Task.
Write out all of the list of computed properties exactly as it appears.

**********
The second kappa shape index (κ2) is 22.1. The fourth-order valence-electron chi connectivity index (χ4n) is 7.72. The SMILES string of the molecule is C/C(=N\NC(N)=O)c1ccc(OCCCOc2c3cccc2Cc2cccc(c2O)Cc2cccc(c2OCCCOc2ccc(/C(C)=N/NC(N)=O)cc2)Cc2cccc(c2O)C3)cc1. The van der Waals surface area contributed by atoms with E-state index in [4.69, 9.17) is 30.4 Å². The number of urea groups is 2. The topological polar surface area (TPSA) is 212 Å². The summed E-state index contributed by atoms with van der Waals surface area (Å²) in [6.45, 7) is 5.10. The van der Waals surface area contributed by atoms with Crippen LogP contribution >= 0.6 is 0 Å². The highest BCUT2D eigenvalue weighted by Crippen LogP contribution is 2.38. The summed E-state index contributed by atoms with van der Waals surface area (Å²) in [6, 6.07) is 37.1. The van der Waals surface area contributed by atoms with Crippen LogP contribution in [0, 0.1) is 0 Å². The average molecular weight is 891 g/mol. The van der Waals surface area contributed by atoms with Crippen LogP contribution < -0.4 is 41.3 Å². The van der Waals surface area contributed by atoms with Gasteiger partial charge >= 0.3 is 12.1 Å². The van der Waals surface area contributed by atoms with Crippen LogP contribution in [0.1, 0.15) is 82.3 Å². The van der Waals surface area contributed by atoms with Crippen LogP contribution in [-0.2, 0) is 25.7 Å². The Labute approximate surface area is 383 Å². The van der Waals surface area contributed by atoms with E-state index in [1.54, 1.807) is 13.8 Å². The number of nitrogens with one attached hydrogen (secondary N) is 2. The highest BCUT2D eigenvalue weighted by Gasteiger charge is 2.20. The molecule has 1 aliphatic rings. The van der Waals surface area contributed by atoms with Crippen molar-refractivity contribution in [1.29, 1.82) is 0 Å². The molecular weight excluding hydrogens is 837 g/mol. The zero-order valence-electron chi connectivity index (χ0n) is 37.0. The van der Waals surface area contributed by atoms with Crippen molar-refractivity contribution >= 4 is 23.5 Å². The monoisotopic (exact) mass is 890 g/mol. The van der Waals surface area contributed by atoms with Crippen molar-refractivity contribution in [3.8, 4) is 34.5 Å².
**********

The second kappa shape index (κ2) is 22.1. The fourth-order valence-electron chi connectivity index (χ4n) is 7.72. The SMILES string of the molecule is C/C(=N\NC(N)=O)c1ccc(OCCCOc2c3cccc2Cc2cccc(c2O)Cc2cccc(c2OCCCOc2ccc(/C(C)=N/NC(N)=O)cc2)Cc2cccc(c2O)C3)cc1. The van der Waals surface area contributed by atoms with E-state index in [4.69, 9.17) is 30.4 Å². The number of urea groups is 2. The topological polar surface area (TPSA) is 212 Å². The summed E-state index contributed by atoms with van der Waals surface area (Å²) in [6.45, 7) is 5.10. The van der Waals surface area contributed by atoms with Crippen LogP contribution >= 0.6 is 0 Å². The highest BCUT2D eigenvalue weighted by Crippen LogP contribution is 2.38. The summed E-state index contributed by atoms with van der Waals surface area (Å²) in [6, 6.07) is 37.1. The van der Waals surface area contributed by atoms with Crippen LogP contribution in [0, 0.1) is 0 Å². The average molecular weight is 891 g/mol. The van der Waals surface area contributed by atoms with Crippen LogP contribution < -0.4 is 41.3 Å². The van der Waals surface area contributed by atoms with Gasteiger partial charge >= 0.3 is 12.1 Å². The van der Waals surface area contributed by atoms with Crippen LogP contribution in [0.1, 0.15) is 82.3 Å². The van der Waals surface area contributed by atoms with Crippen LogP contribution in [-0.2, 0) is 25.7 Å². The Labute approximate surface area is 383 Å². The van der Waals surface area contributed by atoms with E-state index in [1.54, 1.807) is 13.8 Å². The number of nitrogens with one attached hydrogen (secondary N) is 2. The highest BCUT2D eigenvalue weighted by Gasteiger charge is 2.20. The molecule has 1 aliphatic rings. The van der Waals surface area contributed by atoms with Crippen molar-refractivity contribution in [1.29, 1.82) is 0 Å². The molecular weight excluding hydrogens is 837 g/mol. The zero-order valence-electron chi connectivity index (χ0n) is 37.0. The van der Waals surface area contributed by atoms with Crippen molar-refractivity contribution >= 4 is 23.5 Å². The monoisotopic (exact) mass is 890 g/mol. The van der Waals surface area contributed by atoms with Crippen molar-refractivity contribution in [3.8, 4) is 34.5 Å².